I, like a lot of Canadians, was shocked by the espionage charges laid against Royal Canadian Navy Officer Jeffrey Deslisle. If you’re not up on the story, Jeff was posted to the pseudo-”top secret” HMCS Trinity — an intelligence facility, not an actual ship. The Sub Lt. (who I’m guessing won’t get an Honourable discharge) peddled his illicit wares to the Russians. Last week, court proceedings revealed that he was selling these secrets for only about $3,000 a month. Worse: he didn’t only spill our intelligence (Canada doesn’t have that much to go around, you know), he gave away our allies’ secrets using his access to STONEGHOST.
You could take away the fact that we shouldn’t trust the Russians, and you’d be right. In spite of pressure from my oft-delusional peers, who hold an Alice in Wonderland view of the world, I’ve maintained this belief. Let’s extend my theory: don’t trust Commies, whether current or Perestroika‘d (if, in the latter case, they haven’t actually reformed; e.g. modern day Russia)
The average American understands my logic.
- America is right about Cuba. Canadians should be admonished for supporting the brutal, cruel regime in Havana with their petty trips to its sandy beaches. Sometimes Canadians realize too late what communist justice means.
- America was right about Libya and Syria, just like they’ll someday be proven right about Iran and North Korea.
- America is smartening up about China – an oppressive country that denies fundamental rights to its citizens – except it continues to tolerate China’s currency manipulation and constant trade infractions. The world gave Beijing the Olympics in return for an unfulfilled promise that the regime would clean up its human rights act. China continuously violates trade laws and cyber-attacks its foreign competitors. If you don’t believe me, Google ‘the Sidewinder Report” or read what CSIS Director Richard Fadden had to say about foreign infiltration of our federal, provincial, and municipal governments. China demands real concessions from us — e.g. “give us your oil infrastructure” — in exchange for some US debt dollars and ethereal promises. Like true communists, they leave these promises unfulfilled.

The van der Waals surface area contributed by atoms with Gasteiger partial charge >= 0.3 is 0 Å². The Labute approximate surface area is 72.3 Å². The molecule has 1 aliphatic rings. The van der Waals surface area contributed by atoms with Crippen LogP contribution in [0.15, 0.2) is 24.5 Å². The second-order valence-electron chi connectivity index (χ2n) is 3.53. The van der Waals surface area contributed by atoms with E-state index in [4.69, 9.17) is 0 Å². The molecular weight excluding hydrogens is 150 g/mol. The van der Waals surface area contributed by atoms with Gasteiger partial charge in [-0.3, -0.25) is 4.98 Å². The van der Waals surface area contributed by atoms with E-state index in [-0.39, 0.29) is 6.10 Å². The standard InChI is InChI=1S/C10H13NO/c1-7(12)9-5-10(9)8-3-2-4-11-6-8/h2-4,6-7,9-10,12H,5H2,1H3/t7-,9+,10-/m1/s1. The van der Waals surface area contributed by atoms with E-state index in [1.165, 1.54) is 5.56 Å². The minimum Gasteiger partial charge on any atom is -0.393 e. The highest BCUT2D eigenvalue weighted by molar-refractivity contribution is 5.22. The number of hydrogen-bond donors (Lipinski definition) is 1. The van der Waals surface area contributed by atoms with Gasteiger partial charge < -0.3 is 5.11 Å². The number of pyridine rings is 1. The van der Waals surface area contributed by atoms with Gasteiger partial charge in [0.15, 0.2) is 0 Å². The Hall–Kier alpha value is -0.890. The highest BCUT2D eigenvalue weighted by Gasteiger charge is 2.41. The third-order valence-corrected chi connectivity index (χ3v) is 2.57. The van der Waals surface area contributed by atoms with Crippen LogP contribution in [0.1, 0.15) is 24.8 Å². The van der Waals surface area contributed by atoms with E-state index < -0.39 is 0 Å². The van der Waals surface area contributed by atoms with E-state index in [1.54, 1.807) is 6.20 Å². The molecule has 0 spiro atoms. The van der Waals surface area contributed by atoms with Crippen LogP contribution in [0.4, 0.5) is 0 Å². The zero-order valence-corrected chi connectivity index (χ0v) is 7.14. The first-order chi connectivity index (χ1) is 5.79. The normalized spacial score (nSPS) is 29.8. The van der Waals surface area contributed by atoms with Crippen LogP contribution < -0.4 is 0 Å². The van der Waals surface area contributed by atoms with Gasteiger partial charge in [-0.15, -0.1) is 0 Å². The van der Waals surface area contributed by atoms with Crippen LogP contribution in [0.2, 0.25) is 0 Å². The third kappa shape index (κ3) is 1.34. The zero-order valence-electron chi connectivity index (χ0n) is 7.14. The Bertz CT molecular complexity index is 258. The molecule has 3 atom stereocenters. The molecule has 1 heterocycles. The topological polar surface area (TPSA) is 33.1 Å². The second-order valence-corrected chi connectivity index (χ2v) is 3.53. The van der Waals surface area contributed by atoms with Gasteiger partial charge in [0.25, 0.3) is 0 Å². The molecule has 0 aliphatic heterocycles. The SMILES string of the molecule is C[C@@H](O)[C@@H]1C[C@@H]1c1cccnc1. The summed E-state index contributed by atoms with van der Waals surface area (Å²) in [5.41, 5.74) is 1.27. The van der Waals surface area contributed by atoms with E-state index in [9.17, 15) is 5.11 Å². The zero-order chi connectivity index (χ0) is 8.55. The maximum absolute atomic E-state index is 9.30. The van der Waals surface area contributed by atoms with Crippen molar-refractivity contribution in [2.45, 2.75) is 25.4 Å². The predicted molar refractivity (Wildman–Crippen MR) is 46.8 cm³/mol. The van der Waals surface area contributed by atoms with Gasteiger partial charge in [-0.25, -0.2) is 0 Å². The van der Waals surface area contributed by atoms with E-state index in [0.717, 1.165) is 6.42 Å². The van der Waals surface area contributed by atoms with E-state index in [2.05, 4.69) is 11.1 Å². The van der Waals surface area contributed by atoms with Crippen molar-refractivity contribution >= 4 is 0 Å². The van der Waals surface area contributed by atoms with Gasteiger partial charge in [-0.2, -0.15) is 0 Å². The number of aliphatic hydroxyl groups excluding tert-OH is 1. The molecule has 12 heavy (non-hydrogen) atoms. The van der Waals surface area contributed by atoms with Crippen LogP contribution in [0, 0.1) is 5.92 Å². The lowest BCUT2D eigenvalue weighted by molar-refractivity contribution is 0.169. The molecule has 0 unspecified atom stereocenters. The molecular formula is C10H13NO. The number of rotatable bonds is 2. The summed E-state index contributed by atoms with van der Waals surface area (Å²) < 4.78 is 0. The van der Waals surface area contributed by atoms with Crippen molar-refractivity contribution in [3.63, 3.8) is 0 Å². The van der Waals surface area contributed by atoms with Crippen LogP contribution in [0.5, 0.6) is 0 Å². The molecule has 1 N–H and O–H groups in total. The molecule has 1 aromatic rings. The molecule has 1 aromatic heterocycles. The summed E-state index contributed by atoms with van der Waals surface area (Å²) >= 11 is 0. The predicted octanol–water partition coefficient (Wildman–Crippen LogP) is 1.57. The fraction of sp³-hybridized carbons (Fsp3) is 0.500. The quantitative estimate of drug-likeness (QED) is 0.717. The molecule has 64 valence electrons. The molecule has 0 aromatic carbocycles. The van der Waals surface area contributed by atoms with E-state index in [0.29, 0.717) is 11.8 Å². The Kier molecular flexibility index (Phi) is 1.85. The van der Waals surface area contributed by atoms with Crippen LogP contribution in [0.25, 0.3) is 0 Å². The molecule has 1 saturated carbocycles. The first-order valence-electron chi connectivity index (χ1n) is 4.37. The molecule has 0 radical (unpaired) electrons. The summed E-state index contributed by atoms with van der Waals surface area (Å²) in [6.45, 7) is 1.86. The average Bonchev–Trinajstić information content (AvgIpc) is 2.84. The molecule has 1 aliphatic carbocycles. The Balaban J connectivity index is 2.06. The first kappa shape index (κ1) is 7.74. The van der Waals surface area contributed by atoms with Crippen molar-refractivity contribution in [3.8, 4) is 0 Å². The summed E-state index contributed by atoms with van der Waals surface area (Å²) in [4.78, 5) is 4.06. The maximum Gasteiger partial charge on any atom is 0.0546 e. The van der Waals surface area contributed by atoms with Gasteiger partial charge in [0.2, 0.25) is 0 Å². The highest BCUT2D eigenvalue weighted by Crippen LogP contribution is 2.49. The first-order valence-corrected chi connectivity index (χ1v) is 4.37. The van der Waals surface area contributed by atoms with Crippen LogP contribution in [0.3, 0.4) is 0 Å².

Personal finance won’t resolve the “opportunity” issue. Jeff’s opportunity was a USB stick hidden in his pocket. This says something about the DND’s physical and IT security, but let’s not open that can of moles. I mean, worms.
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On the matters of need and justification, however, I think there are opportunities for improvement.
- I can’t understate how shocking it is that a guy who has displayed a complete ignorance of money to the point of declaring bankruptcy was given top secret security clearance without a second thought as to his future management of money. DND, stahp. That’s stupid.
- Credit monitoring would be an excessive infringement of privacy — in most jobs. I think there should be an exception for people who willingly handle top-secret information.
- I don’t think it’d be frowned upon by taxpayers if CSIS and DND provided employees with personal finance instruction. I’m sure that the DND has got some kind of lame Employee Assistance Program — a 1-800 number to dial if you’re stressed out. That’s not what I’m talking about. I mean in-the-flesh counselors. And their intervention should be automatic (hence why the ‘credit monitoring’ aspect is essential). Either shape up your finances or go back to being a “Logistics Officer” on a real boat.
- Jeff’s relationship and emotional issues were more complex than his money problems. But they could have been identified. People around him noticed his odd behaviour — his growing emotional detachment, predisposition to fantasies, and preference for internet personas over real life, etc. Perhaps a mandatory semi-annual interview with a psychologist would have resulted in earlier red flags (before he got caught at the border with $10,000 in cash and $40,000 in prepaid Visa cards after a single weekend trip to Brazil — good catch CBSA!). Concerns should have resulted in compulsory, taxpayer-funded referrals to specialist therapists.
- If significant issues emerge in an intelligence officer’s life and he or she refuses to rectify them, then they should face a single choice: move onto base (and submit to the indignities of constant monitoring and an extremely regimented weekday life) or lose top secret clearance. Again, this isn’t human resource management at McDonald’s.